A cactus dish garden is a miniature garden of two or more small cacti in a container. The container is usually flat and wide because cacti have shallow roots. Cactus dish gardens are ideal for elderly people, inexperienced gardeners and people who live in apartments and have limited space. Miniature cacti are relatively inexpensive; used creatively, they can make a dish garden that has a striking, desert sort of beauty.
Types of Cacti
Interesting small cacti are available at most nurseries, greenhouses and garden supply centers. Cacti of different shapes, textures and sizes are used to create unusual dish gardens. Tall cacti are mixed with short cacti, squat with thin, light green with dark green, long spines with short.
Miniature cacti have shallow roots, so they don't require deep pots. The containers can be made of anything; terra cotta, unglazed clay, is generally preferred, although glazed clay or plastic containers can be used. Terra cotta is porous, helping to prevent overwatering; it also lets the roots breathe and protects them from temperature extremes. The natural color of terra cotta lets the cacti steal the show.
The container can have holes in the bottom for drainage or not. If the cacti are planted in soil that drains well and they are not watered too much, holes are not necessary. Drainage holes should be covered with wire mesh. The bottom of a container with holes should be lined with a 1/2- to 1-inch layer of pea gravel. A 1/2- to 1-inch layer of thicker gravel is used for containers that have no holes.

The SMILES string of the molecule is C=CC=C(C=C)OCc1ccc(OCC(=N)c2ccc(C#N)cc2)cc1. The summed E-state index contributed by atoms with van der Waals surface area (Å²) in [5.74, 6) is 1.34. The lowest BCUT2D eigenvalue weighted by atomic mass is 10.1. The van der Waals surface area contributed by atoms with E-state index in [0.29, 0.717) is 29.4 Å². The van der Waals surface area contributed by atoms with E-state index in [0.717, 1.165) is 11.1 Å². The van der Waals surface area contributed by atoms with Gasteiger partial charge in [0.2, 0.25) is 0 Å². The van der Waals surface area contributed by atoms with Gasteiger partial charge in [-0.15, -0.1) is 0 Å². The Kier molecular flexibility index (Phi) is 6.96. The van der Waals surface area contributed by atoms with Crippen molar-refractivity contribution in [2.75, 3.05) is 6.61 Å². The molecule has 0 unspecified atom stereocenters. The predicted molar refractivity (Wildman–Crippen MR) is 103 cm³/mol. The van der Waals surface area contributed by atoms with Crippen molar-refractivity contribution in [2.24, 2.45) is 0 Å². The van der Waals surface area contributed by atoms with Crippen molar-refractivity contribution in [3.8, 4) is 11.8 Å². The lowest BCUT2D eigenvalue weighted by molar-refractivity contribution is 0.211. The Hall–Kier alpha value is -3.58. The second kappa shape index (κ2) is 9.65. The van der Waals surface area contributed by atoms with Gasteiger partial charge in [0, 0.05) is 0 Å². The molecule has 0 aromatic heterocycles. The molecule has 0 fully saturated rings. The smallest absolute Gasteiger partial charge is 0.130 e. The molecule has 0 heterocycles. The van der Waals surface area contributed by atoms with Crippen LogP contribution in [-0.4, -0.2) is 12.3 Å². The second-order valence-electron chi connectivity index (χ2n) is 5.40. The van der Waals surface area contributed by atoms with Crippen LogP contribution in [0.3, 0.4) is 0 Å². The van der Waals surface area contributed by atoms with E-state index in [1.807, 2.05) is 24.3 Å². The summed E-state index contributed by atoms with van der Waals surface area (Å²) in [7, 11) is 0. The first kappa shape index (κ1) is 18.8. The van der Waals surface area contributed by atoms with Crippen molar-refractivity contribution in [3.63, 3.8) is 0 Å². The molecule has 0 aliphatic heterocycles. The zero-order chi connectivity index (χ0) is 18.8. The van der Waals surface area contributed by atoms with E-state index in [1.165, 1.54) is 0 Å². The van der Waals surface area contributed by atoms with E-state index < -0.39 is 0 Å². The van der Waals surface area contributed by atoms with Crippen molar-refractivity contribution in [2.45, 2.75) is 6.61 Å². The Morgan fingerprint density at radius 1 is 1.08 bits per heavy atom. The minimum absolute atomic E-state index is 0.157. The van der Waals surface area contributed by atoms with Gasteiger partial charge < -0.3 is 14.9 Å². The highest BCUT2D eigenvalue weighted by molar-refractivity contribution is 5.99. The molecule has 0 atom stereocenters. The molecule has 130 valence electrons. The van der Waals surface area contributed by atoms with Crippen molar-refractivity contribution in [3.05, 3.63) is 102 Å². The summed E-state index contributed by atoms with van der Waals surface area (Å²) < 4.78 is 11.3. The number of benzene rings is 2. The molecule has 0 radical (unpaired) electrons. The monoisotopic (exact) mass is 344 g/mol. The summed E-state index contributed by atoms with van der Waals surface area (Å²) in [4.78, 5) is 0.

Most gardeners use a commercial potting mix formulated for succulents or mix equal parts of sand and potting soil. Some growers like to mix potting soil with peat moss.
Cacti should be planted to the depth they were in their original containers. A depression in the soil should be just deep enough to accommodate the root ball of each cactus. The soil should be covered with a thin layer of aquarium rocks, colored sand or pebbles, with 1/2 inch of space left between the rim of the bowl and the top of the garden.
Small cacti usually do fine in available indoor light, but they should be allowed to get light through a window whenever possible. They will survive at room temperature; in areas with cold winters, they should be kept away from windowsills at night.
Cacti are not misted. They are desert plants; they don't require much watering. From the spring to late summer, cacti are watered when the soil starts to dry; after that they are watered just enough to keep them from shriveling.
On hot summer days they should be placed near an open window to give them fresh air.
An odd number of cacti in a dish garden is an aesthetic of Asia, where odd numbers are preferred over even. There is no one right way to do it; gardeners use their imagination and personal taste with whatever cacti and suitable containers are available.
Several large stones placed in a pile behind the largest cactus can simulate a mountain; smaller stones can go in the gaps, and other larger stones can make up the base of the mountain. A mirror surrounded with pebbles looks like a lake. An interesting small rock can look like a boulder; an unusual piece of wood can look like a log. Gardeners aspire to give their cactus dish gardens a rustic, natural look.